On April 3, 2020, the Office for Civil Rights continued its guidance on how institutions can implement distance learning while complying with federal civil rights laws. This guidance is timely because, as we all know, distance learning due to COVID-19 is redefining how most educational institutions operate. When all levels of academic institutions had to close their doors due to stay-at-home orders, many of them opened the proverbial window by turning to online education.  Despite its increasing popularity over the past decade or so, distance learning remains an emerging and potentially scary (as well as exciting) landscape for many institutions as they navigate purchasing/installing new technology, implementing new methods of teaching, and ensuring connectivity with students. OCR’s guidance provides a roadmap to this new territory.

In further response to some institutions declining to use distance learning at all because they were unsure of being able to provide a free and appropriate public education (K-12) or appropriate accommodations (postsecondary) to students with disabilities, OCR reiterated: Continue reading OCR Guidance on Disability Rights and Distance Learning During the COVID-19 Pandemic

U.S. Department of Education Posts Updated COVID-19 Guidance for Institutions Following Enactment of CARES Act

Late on Friday, April 3, the Department posted updated guidance for institutions that recognizes the regulatory flexibilities authorized by Congress in the CARES Act, but also addresses other areas including Clery Act,  Distance Education, Foreign Schools and FERPA, among other issues relevant to the COVID-19 interruption. The guidance is effective through June 30, 2020 unless otherwise extended by the Department. The Higher Education Relief Fund portion of CARES ACT is not addressed and will be the subject of future guidance.

ELECTRONIC ANNOUNCEMENTS

– April 03, 2020
(OPE Announcements) Subject: UPDATED Guidance for interruptions of study related to Coronavirus (COVID-19)
https://ifap.ed.gov/electronic-announcements/040320UPDATEDGuidanceInterruptStudyRelCOVID19

U.S. Department of Education Rejects California’s Student Complaint Process But Provides Path to Compliance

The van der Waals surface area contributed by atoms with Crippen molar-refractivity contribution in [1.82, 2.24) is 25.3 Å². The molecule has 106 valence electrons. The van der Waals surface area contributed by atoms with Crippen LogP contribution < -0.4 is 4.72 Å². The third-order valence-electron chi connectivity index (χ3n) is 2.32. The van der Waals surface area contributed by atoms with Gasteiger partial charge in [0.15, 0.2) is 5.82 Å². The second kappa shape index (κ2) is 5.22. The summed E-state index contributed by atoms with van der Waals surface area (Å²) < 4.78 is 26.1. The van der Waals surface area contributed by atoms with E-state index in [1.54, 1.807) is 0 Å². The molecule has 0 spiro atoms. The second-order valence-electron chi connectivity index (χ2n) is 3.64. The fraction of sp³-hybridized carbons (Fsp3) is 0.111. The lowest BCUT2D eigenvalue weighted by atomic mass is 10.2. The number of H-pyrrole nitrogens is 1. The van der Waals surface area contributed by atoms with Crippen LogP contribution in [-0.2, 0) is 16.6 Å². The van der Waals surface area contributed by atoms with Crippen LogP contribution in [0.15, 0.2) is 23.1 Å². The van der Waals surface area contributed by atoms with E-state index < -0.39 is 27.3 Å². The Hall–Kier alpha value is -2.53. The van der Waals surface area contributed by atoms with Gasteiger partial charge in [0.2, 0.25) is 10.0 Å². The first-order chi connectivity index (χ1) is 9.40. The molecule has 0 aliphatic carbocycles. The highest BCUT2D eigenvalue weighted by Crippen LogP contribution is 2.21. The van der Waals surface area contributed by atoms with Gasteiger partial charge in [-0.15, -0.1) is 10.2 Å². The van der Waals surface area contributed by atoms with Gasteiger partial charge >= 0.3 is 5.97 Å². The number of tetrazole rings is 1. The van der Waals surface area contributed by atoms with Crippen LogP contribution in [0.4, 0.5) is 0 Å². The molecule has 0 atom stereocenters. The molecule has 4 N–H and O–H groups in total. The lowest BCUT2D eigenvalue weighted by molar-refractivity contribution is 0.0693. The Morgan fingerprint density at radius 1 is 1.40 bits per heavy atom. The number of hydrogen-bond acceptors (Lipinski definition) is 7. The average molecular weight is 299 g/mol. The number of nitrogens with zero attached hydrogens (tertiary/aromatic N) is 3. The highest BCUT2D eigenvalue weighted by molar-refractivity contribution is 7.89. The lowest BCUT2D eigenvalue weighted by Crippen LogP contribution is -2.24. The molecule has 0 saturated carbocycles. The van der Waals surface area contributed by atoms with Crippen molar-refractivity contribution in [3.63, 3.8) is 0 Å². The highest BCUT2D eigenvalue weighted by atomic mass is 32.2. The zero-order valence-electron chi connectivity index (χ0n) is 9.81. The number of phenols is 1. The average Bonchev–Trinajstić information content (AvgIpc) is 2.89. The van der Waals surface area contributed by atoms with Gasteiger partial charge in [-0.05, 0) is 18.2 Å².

Late on Friday, August 2, 2019, the U.S. Department of Education sent a letter to the California Department of Consumer Affairs that rejected California’s proposed complaint process for Californians attending online programs offered by out-of-state public and nonprofit institutions, but provided a clear path to compliance and a promise not to disrupt federal student aid, assuming California takes the steps outlined in the letter. We previously summarized aspects of the 2016 State Authorization Rule in our July 23, 2019, and July 26, 2019, Alerts.

Here are four key takeaways from the Department’s letter.

1. Federal student aid to Californians will not be disrupted IF California takes the steps outlined in the letter to meet the 2016 State Authorization requirements.

The Department’s August 2 letter “assumes” California will do three things: (1) modify its plan to refer student complaints to a California state agency for adjudication, (2) require a California state agency to oversee the investigation of the student complaints and resolve them, according to applicable California state law, and (3) receive complaints regarding issues starting from at least May 26, 2019, the date that the 2016 regulations went into effect.

To read the full text of this Alert, please visit the Duane Morris website.

U.S. Department of Education Confirms New Reporting Requirements Apply to Public Colleges and Universities

On June 3, 2019, the U.S. Department of Education issued a Q&A document regarding compliance with the BDR Rule that confirmed that the reporting requirements for certain “triggering” events will be enforced at all institutions, including public colleges and universities. This information supplements the Department’s March 15, 2019, guidance regarding the 2016 BDR Rule.

The Department’s Q&A makes clear that public institutions are required to report, pursuant to 34 C.F.R. 668.171(h), the following events within the stated time periods:

  • Borrower-defense-related lawsuits brought by a federal or state authority: within 10 days after the institution is served with the complaint and then again within 10 days after the suit has been pending for 120 days.
  • All other lawsuits: within 10 days after the institution is served with a complaint, then again within 10 days after the court sets certain deadlines relating to motions for summary judgment (MSJ) or disposition, and then a third time within 10 days after certain events relating to an MSJ or dispositive motion occur.